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Making Interruptions Positive


Chat, email, slack, zoom, DM, phone calls, office visits - we have so many ways to reach out – and each is an interruption. A survey of knowledge workers found that whether an interruption was perceived as positive or negative was an even 50/50. As we balance hybrid and onsite with multiple communication tools, how your interruption is perceived is key to team effectiveness. So here are a few tips from Harvard Business Review on how to make those moments when you need to interrupt be received positively. Notice the focus on considering the other person.

  • Is it important? – is this likely to be a priority for them? How does the news or task affect that person and the team?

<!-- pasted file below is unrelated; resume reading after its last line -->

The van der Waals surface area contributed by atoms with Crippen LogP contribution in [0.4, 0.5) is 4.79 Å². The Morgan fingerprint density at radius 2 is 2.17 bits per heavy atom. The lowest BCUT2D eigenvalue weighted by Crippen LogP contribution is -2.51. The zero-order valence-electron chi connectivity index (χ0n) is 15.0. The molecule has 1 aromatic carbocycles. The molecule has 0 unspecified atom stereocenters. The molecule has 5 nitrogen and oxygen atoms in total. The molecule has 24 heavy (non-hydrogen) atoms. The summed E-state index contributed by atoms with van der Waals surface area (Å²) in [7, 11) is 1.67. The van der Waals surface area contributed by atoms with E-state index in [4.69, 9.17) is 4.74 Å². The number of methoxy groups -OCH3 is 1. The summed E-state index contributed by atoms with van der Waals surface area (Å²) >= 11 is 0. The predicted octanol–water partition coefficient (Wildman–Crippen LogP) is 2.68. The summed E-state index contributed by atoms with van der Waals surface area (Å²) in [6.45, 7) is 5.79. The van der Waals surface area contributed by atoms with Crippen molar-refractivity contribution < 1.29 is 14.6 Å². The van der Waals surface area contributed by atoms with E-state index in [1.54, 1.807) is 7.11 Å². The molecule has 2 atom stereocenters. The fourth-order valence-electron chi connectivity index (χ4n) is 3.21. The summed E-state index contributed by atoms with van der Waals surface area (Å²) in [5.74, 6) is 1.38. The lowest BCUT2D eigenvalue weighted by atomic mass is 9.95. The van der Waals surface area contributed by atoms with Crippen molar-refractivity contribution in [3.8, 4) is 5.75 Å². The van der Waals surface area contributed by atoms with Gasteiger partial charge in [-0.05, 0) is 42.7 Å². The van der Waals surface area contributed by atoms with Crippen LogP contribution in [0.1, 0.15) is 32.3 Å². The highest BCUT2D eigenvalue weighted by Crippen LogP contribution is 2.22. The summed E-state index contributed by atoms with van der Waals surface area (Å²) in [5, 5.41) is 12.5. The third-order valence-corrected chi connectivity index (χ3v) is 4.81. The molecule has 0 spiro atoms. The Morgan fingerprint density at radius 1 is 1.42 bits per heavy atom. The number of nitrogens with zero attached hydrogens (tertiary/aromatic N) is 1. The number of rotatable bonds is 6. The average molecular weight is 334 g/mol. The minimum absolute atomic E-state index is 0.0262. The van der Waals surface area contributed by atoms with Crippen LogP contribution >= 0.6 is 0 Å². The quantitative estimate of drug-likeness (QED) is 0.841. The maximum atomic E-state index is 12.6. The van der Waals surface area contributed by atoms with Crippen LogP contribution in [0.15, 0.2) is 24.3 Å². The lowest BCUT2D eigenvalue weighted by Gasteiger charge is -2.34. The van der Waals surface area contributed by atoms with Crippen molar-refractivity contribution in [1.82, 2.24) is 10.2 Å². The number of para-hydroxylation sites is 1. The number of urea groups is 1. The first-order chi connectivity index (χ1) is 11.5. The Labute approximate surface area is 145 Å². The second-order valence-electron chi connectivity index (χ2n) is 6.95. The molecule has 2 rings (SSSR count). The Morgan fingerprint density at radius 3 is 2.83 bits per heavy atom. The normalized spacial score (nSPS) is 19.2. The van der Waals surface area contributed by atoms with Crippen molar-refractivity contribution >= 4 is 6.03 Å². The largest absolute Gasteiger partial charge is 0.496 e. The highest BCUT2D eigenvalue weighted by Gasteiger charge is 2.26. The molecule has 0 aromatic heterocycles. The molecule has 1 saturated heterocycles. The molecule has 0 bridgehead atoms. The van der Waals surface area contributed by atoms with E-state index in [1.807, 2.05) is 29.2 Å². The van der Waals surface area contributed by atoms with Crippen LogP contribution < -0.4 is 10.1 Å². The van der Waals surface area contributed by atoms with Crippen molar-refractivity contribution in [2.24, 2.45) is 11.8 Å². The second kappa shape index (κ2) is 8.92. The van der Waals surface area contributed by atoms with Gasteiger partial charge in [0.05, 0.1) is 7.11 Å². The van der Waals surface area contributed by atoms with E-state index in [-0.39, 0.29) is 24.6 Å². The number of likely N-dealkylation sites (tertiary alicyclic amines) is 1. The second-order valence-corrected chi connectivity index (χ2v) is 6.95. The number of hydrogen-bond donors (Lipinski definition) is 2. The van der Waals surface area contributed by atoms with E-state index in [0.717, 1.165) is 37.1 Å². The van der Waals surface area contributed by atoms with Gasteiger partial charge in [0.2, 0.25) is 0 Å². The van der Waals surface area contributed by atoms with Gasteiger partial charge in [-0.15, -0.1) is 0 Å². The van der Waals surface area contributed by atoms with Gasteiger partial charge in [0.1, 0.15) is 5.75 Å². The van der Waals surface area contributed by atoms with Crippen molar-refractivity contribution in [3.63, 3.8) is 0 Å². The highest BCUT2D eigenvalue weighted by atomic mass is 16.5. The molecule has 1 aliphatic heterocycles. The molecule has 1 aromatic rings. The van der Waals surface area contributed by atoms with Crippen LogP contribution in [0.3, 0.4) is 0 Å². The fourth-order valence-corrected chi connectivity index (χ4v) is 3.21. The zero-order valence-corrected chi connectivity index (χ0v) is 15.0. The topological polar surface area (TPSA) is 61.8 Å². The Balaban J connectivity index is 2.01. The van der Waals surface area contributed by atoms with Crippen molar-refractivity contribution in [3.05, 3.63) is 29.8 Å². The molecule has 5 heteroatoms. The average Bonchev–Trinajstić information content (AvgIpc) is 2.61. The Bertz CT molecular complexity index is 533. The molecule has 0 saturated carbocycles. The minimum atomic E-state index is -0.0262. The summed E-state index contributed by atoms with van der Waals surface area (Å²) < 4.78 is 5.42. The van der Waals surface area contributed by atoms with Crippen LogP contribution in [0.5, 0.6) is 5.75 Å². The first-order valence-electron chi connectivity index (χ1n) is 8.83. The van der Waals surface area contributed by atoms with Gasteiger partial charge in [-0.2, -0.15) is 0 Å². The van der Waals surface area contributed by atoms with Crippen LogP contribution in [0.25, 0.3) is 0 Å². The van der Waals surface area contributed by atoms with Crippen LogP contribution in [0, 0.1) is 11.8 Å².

• Consider their workload – if they are already slammed that day, consider asking someone else or waiting until later.

  • Is this the right person? – does their role make them the best fit for this question or task?

  • Observe the busy signals – if their door is closed, or their calendar shows as unavailable, leave a message asking for time.

  • Keep it brief – don’t let interruptions drag on, show respect for the other persons’ time.

  • Give advance warning – consider providing a heads up that you’ll reach out next week with feedback, or if you need response by a certain date/time. Requesting a time to check-in allows teammates to adjust focus to meet priorities.

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